Lease Term: As appropriate for the proposed uses, capital investment, and market conditions, not to exceed 66 years in length.

    Perhaps someone will make a case tomorrow here that there aren’t enough luxury rental units available in and around The City and so the Pier 70 site should have been made available to build some more of them, but as it stands I can understand why they chose to go the commercial route.

  4. NoeValleyJim – Most of the pier 70 site will be razed and developed with new buildings so there will be plenty of brownfield land to start anew. This historic core is worth saving and though the environmental issues are serious, none of the remediation required is especially daunting.
    I’m surprised though with the info that Brahma brings up about the lease not to exceed 66 years. I’d think that developers need a stronger motivation to invest in this project. Maybe the city should have gotten the America’s Cup involved here instead ?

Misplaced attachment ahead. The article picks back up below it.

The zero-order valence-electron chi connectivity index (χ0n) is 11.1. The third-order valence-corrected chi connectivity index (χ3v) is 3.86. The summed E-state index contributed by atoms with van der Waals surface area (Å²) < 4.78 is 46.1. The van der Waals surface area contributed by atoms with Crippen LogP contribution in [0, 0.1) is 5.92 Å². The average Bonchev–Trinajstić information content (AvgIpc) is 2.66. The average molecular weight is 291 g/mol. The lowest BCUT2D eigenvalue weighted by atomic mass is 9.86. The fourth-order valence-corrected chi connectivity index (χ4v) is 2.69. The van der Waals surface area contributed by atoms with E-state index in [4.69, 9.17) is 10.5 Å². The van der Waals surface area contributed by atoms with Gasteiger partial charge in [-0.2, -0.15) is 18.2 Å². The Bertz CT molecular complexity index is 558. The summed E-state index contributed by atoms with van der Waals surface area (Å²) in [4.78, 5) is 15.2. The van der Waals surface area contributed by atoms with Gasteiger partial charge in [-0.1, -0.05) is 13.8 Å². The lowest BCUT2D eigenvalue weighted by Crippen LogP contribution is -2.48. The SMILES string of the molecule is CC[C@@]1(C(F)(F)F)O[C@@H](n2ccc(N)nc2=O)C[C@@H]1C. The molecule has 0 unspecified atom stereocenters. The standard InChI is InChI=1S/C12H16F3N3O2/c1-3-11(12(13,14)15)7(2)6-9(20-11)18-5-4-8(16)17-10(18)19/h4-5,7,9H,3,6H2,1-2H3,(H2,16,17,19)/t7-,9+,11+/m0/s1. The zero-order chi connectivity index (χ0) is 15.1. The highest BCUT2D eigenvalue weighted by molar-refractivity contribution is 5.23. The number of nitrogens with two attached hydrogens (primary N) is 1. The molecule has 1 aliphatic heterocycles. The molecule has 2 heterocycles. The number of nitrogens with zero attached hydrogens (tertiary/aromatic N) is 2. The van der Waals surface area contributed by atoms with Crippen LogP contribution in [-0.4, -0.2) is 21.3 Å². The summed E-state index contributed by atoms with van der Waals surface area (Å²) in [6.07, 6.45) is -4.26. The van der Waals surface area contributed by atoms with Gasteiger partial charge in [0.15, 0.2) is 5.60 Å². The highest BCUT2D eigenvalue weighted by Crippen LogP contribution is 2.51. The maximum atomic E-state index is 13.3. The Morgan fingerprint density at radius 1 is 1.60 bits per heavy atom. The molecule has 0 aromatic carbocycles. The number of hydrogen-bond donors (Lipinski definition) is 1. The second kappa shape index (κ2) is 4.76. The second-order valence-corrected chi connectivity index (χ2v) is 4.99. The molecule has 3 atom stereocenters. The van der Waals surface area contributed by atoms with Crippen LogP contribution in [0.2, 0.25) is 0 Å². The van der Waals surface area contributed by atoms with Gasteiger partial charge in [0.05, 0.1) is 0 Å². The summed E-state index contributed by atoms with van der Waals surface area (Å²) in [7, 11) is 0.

5. It’s a grand high-ceilinged space, that Union Iron Works machine shop. Ever look in there? Definitely to preserve. It should be the centerpiece of any rehab project on the site.
    That area does need to be redeemed from use as the main city car impound. It has been sad to see such a big piece of working waterfront history used so long for a function that is pretty much the essence of enforced stagnant decay.
    Whole lot to clean up there, btw. Unspeakable weird things get left in impounded cars.
    I only hope the remake doesn’t come out too impossibly slick & that it will still be possible to maintain some shred of a maritime economy on the site.

  6. There was a “workforce housing” ballot proposition several years ago to allow higher density housing in the Central Waterfront in exchange for more units set aside for middle class housing.
    Opponents called it a giveaway to developers and pro-gentrification, and it was defeated.